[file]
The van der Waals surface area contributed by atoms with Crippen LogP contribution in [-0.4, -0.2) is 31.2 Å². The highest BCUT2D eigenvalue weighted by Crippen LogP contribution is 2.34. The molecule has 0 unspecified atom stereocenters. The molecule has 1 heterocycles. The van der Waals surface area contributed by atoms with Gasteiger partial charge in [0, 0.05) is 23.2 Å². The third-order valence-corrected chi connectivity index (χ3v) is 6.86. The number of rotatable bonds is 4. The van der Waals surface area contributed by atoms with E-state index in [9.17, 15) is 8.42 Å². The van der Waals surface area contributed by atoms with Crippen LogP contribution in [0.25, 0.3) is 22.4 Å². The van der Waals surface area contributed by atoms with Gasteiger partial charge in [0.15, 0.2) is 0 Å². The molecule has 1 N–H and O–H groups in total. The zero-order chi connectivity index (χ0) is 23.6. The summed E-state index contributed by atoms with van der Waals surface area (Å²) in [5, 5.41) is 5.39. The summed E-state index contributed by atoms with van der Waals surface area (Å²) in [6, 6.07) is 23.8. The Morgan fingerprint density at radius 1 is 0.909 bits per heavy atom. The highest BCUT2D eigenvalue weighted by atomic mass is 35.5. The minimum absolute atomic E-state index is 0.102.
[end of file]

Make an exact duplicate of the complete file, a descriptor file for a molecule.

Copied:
The van der Waals surface area contributed by atoms with Crippen LogP contribution in [-0.4, -0.2) is 31.2 Å². The highest BCUT2D eigenvalue weighted by Crippen LogP contribution is 2.34. The molecule has 0 unspecified atom stereocenters. The molecule has 1 heterocycles. The van der Waals surface area contributed by atoms with Gasteiger partial charge in [0, 0.05) is 23.2 Å². The third-order valence-corrected chi connectivity index (χ3v) is 6.86. The number of rotatable bonds is 4. The van der Waals surface area contributed by atoms with E-state index in [9.17, 15) is 8.42 Å². The van der Waals surface area contributed by atoms with Crippen LogP contribution in [0.25, 0.3) is 22.4 Å². The van der Waals surface area contributed by atoms with Gasteiger partial charge in [0.15, 0.2) is 0 Å². The molecule has 1 N–H and O–H groups in total. The zero-order chi connectivity index (χ0) is 23.6. The summed E-state index contributed by atoms with van der Waals surface area (Å²) in [5, 5.41) is 5.39. The summed E-state index contributed by atoms with van der Waals surface area (Å²) in [6, 6.07) is 23.8. The Morgan fingerprint density at radius 1 is 0.909 bits per heavy atom. The highest BCUT2D eigenvalue weighted by atomic mass is 35.5. The minimum absolute atomic E-state index is 0.102.